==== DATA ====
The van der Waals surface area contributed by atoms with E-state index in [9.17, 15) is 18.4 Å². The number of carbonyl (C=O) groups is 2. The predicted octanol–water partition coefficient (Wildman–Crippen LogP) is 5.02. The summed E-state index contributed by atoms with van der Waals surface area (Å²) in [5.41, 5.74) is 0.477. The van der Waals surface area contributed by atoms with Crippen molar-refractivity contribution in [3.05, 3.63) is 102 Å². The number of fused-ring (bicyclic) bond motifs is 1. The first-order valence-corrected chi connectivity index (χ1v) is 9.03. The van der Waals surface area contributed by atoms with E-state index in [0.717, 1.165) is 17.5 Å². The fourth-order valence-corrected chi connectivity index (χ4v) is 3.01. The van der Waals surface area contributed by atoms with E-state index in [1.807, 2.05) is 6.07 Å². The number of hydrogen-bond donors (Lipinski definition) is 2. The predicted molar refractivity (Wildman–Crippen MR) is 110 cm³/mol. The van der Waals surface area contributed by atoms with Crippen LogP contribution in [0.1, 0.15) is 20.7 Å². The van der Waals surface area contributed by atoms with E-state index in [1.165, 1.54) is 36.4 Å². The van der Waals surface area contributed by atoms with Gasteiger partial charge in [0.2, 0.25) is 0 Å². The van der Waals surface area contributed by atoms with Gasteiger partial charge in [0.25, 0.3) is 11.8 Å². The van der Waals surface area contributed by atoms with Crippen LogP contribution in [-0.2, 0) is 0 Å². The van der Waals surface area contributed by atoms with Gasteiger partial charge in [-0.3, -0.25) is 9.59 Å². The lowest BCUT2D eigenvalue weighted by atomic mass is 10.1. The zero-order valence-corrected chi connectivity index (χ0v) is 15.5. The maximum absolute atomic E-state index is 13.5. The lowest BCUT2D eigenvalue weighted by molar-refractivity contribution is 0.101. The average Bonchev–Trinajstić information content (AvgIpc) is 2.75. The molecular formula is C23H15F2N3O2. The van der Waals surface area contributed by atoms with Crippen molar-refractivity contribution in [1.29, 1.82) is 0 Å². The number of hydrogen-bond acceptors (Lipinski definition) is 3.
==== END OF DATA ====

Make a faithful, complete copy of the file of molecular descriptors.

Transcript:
The van der Waals surface area contributed by atoms with E-state index in [9.17, 15) is 18.4 Å². The number of carbonyl (C=O) groups is 2. The predicted octanol–water partition coefficient (Wildman–Crippen LogP) is 5.02. The summed E-state index contributed by atoms with van der Waals surface area (Å²) in [5.41, 5.74) is 0.477. The van der Waals surface area contributed by atoms with Crippen molar-refractivity contribution in [3.05, 3.63) is 102 Å². The number of fused-ring (bicyclic) bond motifs is 1. The first-order valence-corrected chi connectivity index (χ1v) is 9.03. The van der Waals surface area contributed by atoms with E-state index in [0.717, 1.165) is 17.5 Å². The fourth-order valence-corrected chi connectivity index (χ4v) is 3.01. The van der Waals surface area contributed by atoms with E-state index in [1.807, 2.05) is 6.07 Å². The number of hydrogen-bond donors (Lipinski definition) is 2. The predicted molar refractivity (Wildman–Crippen MR) is 110 cm³/mol. The van der Waals surface area contributed by atoms with Crippen LogP contribution in [0.1, 0.15) is 20.7 Å². The van der Waals surface area contributed by atoms with E-state index in [1.165, 1.54) is 36.4 Å². The van der Waals surface area contributed by atoms with Gasteiger partial charge in [0.2, 0.25) is 0 Å². The van der Waals surface area contributed by atoms with Gasteiger partial charge in [0.25, 0.3) is 11.8 Å². The van der Waals surface area contributed by atoms with Crippen LogP contribution in [-0.2, 0) is 0 Å². The van der Waals surface area contributed by atoms with Gasteiger partial charge in [-0.3, -0.25) is 9.59 Å². The lowest BCUT2D eigenvalue weighted by atomic mass is 10.1. The zero-order valence-corrected chi connectivity index (χ0v) is 15.5. The maximum absolute atomic E-state index is 13.5. The lowest BCUT2D eigenvalue weighted by molar-refractivity contribution is 0.101. The average Bonchev–Trinajstić information content (AvgIpc) is 2.75. The molecular formula is C23H15F2N3O2. The van der Waals surface area contributed by atoms with Crippen molar-refractivity contribution in [1.29, 1.82) is 0 Å². The number of hydrogen-bond acceptors (Lipinski definition) is 3.